Working from Home vs. Office

September 9, 2014

Before you go running to your boss telling him that studies show you will be more productive if you work from home, ask yourself if this is really so.

On the one hand, you can miss the unproductive meetings that managers and head honchos seem to think are so important but, instead, take up valuable time, accomplishing little or nothing.

You can also avoid all the ASAP emails that you feel compelled to answer immediately simply because everyone knows you’re at your desk. Along the same lines, if you work from home, you automatically eliminate all the office distractions, e.g., people stopping by your desk to chitchat or to ask you something that they would have to find out for themselves if you weren’t there. Then, too, your numerous calls can go to voice mail until you’re ready to return them.

On the other hand, there are probably as many reasons why you would be more productive working from the office. Studies show that many people get depressed if they don’t have the interaction of other people, but more especially, if they sit around the house in their pajamas all day and don’t feel the need to get dressed.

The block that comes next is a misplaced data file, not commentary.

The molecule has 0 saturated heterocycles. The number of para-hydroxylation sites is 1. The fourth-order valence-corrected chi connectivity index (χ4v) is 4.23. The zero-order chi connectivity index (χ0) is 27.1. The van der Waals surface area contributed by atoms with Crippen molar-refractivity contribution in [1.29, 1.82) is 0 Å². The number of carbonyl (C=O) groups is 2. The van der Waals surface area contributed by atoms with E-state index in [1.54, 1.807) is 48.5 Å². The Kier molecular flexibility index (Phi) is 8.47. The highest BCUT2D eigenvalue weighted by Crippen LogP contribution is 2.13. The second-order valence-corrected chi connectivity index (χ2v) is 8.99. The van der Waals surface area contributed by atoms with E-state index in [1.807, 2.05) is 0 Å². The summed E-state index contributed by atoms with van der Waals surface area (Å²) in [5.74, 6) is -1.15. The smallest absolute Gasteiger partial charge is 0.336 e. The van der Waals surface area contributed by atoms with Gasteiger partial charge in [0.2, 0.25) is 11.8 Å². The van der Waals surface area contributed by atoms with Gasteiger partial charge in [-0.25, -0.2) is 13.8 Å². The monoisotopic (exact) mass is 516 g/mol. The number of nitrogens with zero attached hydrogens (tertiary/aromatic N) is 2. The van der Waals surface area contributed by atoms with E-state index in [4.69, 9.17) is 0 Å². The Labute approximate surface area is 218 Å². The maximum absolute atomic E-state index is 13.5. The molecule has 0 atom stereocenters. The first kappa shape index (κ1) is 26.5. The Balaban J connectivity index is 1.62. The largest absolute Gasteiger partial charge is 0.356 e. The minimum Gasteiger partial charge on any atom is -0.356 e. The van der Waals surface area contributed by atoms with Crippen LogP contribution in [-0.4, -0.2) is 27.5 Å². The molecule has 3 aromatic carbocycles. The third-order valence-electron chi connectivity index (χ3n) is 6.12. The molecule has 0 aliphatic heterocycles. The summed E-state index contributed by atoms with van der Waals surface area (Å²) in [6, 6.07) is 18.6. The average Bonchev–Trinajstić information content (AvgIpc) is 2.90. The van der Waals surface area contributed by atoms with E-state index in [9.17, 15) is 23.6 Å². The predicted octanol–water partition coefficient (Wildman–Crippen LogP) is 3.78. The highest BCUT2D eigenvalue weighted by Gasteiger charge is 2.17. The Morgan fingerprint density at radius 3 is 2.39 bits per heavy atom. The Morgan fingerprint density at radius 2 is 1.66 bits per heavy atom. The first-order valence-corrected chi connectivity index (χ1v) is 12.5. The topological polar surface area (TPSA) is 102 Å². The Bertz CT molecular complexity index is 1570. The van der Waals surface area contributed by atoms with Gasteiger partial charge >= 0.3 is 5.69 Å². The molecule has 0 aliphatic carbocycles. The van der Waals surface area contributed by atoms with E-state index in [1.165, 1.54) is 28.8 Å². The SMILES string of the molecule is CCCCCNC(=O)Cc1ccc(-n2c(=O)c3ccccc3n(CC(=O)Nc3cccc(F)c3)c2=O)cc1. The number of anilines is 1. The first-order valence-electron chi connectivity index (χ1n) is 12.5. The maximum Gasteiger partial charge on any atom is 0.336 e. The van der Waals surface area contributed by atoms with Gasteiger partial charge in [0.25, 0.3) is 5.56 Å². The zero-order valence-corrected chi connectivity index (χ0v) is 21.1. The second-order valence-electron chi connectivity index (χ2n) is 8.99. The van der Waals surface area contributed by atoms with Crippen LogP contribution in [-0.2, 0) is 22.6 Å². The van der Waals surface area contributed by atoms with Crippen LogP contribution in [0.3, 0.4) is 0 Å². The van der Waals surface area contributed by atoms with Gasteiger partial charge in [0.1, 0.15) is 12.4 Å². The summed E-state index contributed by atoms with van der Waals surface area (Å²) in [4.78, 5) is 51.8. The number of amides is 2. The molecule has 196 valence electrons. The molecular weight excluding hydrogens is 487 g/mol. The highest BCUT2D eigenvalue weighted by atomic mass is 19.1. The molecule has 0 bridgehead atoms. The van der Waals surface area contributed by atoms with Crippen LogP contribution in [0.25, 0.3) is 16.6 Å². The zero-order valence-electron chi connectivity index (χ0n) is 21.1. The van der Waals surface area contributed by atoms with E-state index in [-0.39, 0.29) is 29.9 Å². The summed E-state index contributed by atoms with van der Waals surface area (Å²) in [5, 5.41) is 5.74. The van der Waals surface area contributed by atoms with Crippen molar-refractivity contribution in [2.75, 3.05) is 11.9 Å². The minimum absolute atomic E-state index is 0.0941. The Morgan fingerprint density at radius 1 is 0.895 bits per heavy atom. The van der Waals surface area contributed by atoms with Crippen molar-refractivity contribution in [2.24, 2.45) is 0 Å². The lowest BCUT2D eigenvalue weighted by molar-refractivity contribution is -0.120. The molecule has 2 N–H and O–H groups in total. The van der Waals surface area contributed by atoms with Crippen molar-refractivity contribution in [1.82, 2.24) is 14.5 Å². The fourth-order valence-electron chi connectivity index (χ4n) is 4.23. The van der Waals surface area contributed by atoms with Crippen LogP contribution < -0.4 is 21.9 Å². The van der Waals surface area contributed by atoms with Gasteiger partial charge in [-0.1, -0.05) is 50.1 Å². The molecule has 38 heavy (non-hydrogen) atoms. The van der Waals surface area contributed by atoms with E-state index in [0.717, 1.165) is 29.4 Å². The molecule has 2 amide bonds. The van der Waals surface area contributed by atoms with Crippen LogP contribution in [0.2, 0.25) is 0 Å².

One of the biggest factors in the working from home vs. working from the office debate is whether someone is a self-starter, capable of turning out the work without someone looking over his shoulder and without someone scheduling his time.

There are probably as many people who need someone to structure their workload as there are people who feel stifled by someone managing their work schedule.

If you are in a job that requires great creativity, that’s not something that can be turned on and off like a water faucet. Creativity often comes in bursts of ideas, at any time of the day or night, and it usually doesn’t conform to schedules.

There are several drawbacks to working from home. Some people aren’t self-disciplined enough to do their work without someone supervising them. Then, too, if there are small children in the house or other adults, these can be major distractions. It’s also more likely that you’ll have to answer your numerous phone calls instead of letting them go to voice mail.

So before you opt for working from home, ask yourself if it’s really to your benefit.

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